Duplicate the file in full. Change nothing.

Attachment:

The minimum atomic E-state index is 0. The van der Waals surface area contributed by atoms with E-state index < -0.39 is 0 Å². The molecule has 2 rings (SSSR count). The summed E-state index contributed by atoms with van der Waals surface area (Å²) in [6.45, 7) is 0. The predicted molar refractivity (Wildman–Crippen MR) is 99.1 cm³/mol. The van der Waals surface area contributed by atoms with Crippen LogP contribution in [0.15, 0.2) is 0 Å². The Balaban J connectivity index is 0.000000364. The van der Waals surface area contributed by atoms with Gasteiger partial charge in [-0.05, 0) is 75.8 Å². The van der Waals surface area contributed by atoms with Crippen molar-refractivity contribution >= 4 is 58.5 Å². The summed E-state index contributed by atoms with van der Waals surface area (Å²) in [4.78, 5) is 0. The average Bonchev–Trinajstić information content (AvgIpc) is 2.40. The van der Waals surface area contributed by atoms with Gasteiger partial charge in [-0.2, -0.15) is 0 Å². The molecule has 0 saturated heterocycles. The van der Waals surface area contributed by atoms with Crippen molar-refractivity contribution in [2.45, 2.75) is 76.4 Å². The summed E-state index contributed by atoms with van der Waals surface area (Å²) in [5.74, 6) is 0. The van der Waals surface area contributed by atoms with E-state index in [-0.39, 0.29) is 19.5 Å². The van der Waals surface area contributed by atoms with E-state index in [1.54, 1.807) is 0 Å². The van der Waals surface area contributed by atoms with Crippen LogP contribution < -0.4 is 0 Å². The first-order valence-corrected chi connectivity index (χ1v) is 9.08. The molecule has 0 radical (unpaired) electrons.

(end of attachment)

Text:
The minimum atomic E-state index is 0. The van der Waals surface area contributed by atoms with E-state index < -0.39 is 0 Å². The molecule has 2 rings (SSSR count). The summed E-state index contributed by atoms with van der Waals surface area (Å²) in [6.45, 7) is 0. The predicted molar refractivity (Wildman–Crippen MR) is 99.1 cm³/mol. The van der Waals surface area contributed by atoms with Crippen LogP contribution in [0.15, 0.2) is 0 Å². The Balaban J connectivity index is 0.000000364. The van der Waals surface area contributed by atoms with Gasteiger partial charge in [-0.05, 0) is 75.8 Å². The van der Waals surface area contributed by atoms with Crippen molar-refractivity contribution >= 4 is 58.5 Å². The summed E-state index contributed by atoms with van der Waals surface area (Å²) in [4.78, 5) is 0. The average Bonchev–Trinajstić information content (AvgIpc) is 2.40. The van der Waals surface area contributed by atoms with Gasteiger partial charge in [-0.2, -0.15) is 0 Å². The molecule has 0 saturated heterocycles. The van der Waals surface area contributed by atoms with Crippen molar-refractivity contribution in [2.45, 2.75) is 76.4 Å². The summed E-state index contributed by atoms with van der Waals surface area (Å²) in [5.74, 6) is 0. The van der Waals surface area contributed by atoms with E-state index in [-0.39, 0.29) is 19.5 Å². The van der Waals surface area contributed by atoms with E-state index in [1.54, 1.807) is 0 Å². The van der Waals surface area contributed by atoms with Crippen LogP contribution < -0.4 is 0 Å². The first-order valence-corrected chi connectivity index (χ1v) is 9.08. The molecule has 0 radical (unpaired) electrons.